A Cairo court on Thursday postponed the trial of Al-Jazeera journalists who are facing accusations of aiding Egyptians belonging to “a terrorist organization.”
Eight journalists including, Peter Greste, Mohamed Fahmy and Baher Mohammed, appeared in court and pleaded not guilty to the charges that include aiding the Muslim Brotherhood and endangering national security.
The court rescheduled the trial for March 5.
Human rights groups have criticized the Egyptian government in this case for limiting the journalists’ freedom of expression.
Sherif Mansour, Middle East and North Africa program coordinator at the New York-based Committee to Protect Journalists, told Bloomberg:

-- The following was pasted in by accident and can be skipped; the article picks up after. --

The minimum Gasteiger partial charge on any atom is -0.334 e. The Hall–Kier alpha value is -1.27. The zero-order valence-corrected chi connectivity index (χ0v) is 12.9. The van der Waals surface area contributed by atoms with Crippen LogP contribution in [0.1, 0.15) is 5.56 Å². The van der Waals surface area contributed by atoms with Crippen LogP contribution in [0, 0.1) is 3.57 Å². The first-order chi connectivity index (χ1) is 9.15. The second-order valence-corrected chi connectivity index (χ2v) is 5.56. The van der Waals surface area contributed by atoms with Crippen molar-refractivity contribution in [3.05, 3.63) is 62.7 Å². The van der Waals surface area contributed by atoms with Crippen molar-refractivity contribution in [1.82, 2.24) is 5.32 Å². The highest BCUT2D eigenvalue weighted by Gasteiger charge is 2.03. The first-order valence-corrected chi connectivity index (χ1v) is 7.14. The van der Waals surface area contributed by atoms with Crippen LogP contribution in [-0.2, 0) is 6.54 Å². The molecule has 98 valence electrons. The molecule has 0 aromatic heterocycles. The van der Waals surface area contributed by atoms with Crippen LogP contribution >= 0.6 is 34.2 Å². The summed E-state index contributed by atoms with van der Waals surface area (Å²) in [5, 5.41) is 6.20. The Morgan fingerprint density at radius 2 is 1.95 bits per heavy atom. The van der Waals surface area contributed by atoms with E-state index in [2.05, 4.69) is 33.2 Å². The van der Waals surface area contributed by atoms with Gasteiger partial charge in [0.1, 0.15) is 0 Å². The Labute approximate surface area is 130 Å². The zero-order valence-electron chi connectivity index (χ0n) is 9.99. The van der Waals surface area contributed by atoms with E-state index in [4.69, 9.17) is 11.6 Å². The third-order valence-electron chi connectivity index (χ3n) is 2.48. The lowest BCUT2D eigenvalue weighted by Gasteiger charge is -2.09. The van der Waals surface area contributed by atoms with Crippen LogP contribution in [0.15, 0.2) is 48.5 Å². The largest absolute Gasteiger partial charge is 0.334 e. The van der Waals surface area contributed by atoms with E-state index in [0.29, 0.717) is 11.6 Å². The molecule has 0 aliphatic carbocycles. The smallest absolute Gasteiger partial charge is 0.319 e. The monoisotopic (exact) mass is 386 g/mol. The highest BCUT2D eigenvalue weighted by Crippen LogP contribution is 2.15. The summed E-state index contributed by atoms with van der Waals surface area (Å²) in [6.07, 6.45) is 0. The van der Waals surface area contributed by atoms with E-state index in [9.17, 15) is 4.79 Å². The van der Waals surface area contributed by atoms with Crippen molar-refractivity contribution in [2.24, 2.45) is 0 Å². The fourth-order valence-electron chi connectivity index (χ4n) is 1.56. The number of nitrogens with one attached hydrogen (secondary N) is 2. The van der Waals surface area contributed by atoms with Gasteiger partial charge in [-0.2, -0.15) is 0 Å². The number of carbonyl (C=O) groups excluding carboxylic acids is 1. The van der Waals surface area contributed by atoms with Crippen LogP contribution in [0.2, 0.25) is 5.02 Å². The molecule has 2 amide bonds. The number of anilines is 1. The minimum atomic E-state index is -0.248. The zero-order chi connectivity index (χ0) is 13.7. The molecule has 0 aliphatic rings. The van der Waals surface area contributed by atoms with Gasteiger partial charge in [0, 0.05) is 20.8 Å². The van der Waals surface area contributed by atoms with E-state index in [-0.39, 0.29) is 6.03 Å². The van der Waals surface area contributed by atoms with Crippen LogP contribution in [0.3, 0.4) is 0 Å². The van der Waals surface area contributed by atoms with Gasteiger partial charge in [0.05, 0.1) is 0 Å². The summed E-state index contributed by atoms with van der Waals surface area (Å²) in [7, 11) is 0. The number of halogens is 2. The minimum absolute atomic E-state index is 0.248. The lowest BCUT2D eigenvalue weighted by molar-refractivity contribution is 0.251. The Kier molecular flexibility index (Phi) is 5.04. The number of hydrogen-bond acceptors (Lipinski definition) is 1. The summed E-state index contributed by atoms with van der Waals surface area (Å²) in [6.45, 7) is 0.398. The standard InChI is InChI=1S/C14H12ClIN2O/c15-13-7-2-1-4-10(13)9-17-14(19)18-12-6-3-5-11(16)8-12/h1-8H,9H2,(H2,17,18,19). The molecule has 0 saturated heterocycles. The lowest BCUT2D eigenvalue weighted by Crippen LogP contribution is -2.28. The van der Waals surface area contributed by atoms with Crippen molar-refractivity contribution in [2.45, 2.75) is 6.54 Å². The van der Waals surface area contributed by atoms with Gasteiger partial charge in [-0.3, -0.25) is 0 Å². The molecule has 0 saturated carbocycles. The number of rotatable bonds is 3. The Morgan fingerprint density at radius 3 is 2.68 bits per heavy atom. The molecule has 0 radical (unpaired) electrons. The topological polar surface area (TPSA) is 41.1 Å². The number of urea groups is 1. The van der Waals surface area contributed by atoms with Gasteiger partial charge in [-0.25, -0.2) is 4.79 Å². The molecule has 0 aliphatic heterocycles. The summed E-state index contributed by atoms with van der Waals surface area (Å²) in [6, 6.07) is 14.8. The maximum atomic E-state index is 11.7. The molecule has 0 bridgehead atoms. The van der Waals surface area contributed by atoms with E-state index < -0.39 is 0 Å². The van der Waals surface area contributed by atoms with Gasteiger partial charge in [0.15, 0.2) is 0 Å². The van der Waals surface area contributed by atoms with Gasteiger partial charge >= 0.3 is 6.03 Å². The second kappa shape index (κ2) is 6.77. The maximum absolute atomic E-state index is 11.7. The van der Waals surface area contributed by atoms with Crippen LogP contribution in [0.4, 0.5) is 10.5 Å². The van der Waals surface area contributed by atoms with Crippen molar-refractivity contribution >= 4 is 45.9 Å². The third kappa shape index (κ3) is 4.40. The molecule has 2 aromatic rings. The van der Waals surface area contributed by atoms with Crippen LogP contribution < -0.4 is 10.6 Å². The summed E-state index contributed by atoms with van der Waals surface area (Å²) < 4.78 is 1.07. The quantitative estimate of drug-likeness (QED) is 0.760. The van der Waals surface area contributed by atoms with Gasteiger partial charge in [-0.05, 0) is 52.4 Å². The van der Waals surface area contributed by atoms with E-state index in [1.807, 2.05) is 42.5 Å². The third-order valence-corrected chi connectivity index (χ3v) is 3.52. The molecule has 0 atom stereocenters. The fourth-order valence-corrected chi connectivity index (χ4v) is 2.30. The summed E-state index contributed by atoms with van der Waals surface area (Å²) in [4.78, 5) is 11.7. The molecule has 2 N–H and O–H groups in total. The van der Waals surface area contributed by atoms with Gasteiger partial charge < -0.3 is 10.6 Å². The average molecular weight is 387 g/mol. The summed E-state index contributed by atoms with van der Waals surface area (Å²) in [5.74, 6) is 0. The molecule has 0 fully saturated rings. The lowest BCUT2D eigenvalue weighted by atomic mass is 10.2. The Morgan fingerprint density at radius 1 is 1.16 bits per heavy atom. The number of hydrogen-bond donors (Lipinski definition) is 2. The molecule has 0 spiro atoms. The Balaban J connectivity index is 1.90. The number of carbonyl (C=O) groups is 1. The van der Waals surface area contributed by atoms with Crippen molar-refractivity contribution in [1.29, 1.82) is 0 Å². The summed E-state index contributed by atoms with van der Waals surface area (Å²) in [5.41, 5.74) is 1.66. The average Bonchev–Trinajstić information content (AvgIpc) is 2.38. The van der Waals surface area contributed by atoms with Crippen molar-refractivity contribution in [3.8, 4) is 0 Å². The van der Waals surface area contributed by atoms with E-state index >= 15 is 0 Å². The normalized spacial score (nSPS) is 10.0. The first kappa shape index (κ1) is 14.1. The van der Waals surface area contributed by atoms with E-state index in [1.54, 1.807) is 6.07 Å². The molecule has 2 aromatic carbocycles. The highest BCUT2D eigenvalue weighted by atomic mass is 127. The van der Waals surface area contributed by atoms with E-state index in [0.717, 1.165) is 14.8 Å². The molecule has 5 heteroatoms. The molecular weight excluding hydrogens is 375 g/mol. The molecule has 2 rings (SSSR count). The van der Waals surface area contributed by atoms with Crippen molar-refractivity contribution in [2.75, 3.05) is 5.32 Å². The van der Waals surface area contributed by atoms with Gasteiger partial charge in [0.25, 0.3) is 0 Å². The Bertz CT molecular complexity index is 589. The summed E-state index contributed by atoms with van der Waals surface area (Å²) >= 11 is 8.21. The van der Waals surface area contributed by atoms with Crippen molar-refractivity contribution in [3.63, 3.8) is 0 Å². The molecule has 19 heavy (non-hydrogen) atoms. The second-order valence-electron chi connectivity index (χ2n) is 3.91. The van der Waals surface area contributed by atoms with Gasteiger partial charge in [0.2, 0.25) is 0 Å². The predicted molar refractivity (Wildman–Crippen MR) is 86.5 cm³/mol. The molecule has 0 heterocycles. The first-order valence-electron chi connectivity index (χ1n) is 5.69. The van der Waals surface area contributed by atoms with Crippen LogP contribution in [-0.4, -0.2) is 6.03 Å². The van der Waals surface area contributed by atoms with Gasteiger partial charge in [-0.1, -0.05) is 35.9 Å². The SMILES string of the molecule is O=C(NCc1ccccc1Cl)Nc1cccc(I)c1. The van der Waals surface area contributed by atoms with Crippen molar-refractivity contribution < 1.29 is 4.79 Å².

“By putting journalists on trial, the regime is trying to send the message that those who are not going to follow the government narratives are going to be targeted. The trial has a chilling effect on local and international journalists, we’re seeing many of them expressing fears and feeling threatened and afraid to cover events in Egypt because of these cases.”
If found guilty, the journalists potentially face sentences ranging from 5 to 15 years.
News organizations have signed an open letter calling for the Egyptian government to release Peter Greste. Greste and two Al-Jazeera colleagues have been held in Egypt’s Tora prison since Dec. 29.